Sept. 27 (Bloomberg) -- Mario Puzo’s heirs can’t terminate a contract he made with Paramount Pictures Corp., the movie studio that produced films based on his “Godfather” novel, a federal judge ruled.
U.S. District Judge Alison Nathan, in a mixed ruling, allowed Puzo’s estate to continue pursuing its claim that the studio breached the contract, according to a filing yesterday in Manhattan. The estate sought to cancel the contract because Paramount’s actions had “repudiated” it, court papers state.
Paramount, a unit of Viacom Inc., sued Anthony Puzo, Mario’s son and the executor of his estate, in February to prevent the publication of a new sequel to “The Godfather,” claiming it wasn’t authorized. Puzo countersued in April to cancel the contract. Nathan conducted a hearing in August on Paramount’s motion to dismiss the counterclaims.
“The estate has failed to plead that Paramount refused to perform with respect to the entire contract,” Nathan wrote in her opinion. She also ruled that Paramount’s claim Puzo infringed its copyright didn’t pre-empt Puzo’s breach claim.
Puzo said in his countersuit that Paramount disregarded contractual promises to his father and breached a 1969 agreement with him. The contract between the author, who died in 1999, and the studio gave him certain rights, including book publishing, the estate said in court filings.
“The main part of the case remains to be tried,” Bertram Fields, a lawyer for Puzo, said in an e-mail. He indicated that Puzo would appeal yesterday’s ruling.
“We’re confident that the 2nd Circuit will ultimately uphold the estate’s claim to cancel Paramount’s rights for the breach,” Fields said.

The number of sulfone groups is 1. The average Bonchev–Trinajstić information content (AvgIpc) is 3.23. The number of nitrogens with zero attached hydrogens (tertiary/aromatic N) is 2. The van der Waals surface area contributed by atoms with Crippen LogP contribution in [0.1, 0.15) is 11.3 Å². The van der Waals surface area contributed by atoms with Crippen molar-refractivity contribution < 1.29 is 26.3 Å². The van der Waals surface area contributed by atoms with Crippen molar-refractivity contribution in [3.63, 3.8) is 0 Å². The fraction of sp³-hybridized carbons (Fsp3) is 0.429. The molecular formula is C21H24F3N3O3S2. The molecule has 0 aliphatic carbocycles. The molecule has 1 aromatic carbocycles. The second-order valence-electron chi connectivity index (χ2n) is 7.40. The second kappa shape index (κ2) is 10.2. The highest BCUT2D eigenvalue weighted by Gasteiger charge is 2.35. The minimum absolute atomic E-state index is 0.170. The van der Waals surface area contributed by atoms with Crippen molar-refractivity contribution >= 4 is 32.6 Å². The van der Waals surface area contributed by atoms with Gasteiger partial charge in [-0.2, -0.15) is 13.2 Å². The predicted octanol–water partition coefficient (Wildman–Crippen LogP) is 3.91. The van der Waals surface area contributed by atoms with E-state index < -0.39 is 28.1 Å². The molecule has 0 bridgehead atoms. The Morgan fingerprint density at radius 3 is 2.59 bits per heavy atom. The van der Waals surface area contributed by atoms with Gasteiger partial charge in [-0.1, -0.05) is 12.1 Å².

Fields said in August that if the contract was terminated, the heirs might approach other studios about making films based on the sequels.
Paramount said in its complaint that after Puzo died, the company agreed to allow Bertelsmann AG’s Random House to publish a single Godfather sequel, “The Godfather Returns,” which came out in 2004. The estate published another novel, “The Godfather’s Revenge,” in 2006 without Paramount’s approval, the studio said. Paramount sued after the estate announced a plan to publish a third, “The Family Corleone,” this year.
The sequel, written by Ed Falco, was published in May by Grand Central Publishing, a unit of Paris-based Hachette Livre SA. The terms of an interim settlement agreement between Paramount and Puzo state that proceeds from the book will be put in escrow pending the outcome of the litigation, according to court papers.
Paramount claimed the Puzo estate infringed its copyright with the publication of the novel and infringed its trademark with the design of the book.
Dade Hayes, a spokesman for Paramount, had no immediate comment on the ruling.
In yesterday’s order, Nathan set a Jan. 11 status hearing in Manhattan.
The first “Godfather” film came out in 1972 and won the Academy Awards for best picture and for adapted screenplay, for which Puzo shared the credit. Francis Ford Coppola directed the three “Godfather” movies.
The case is Paramount Pictures v. Puzo, 12-01268, U.S. District Court, Southern District of New York (Manhattan).
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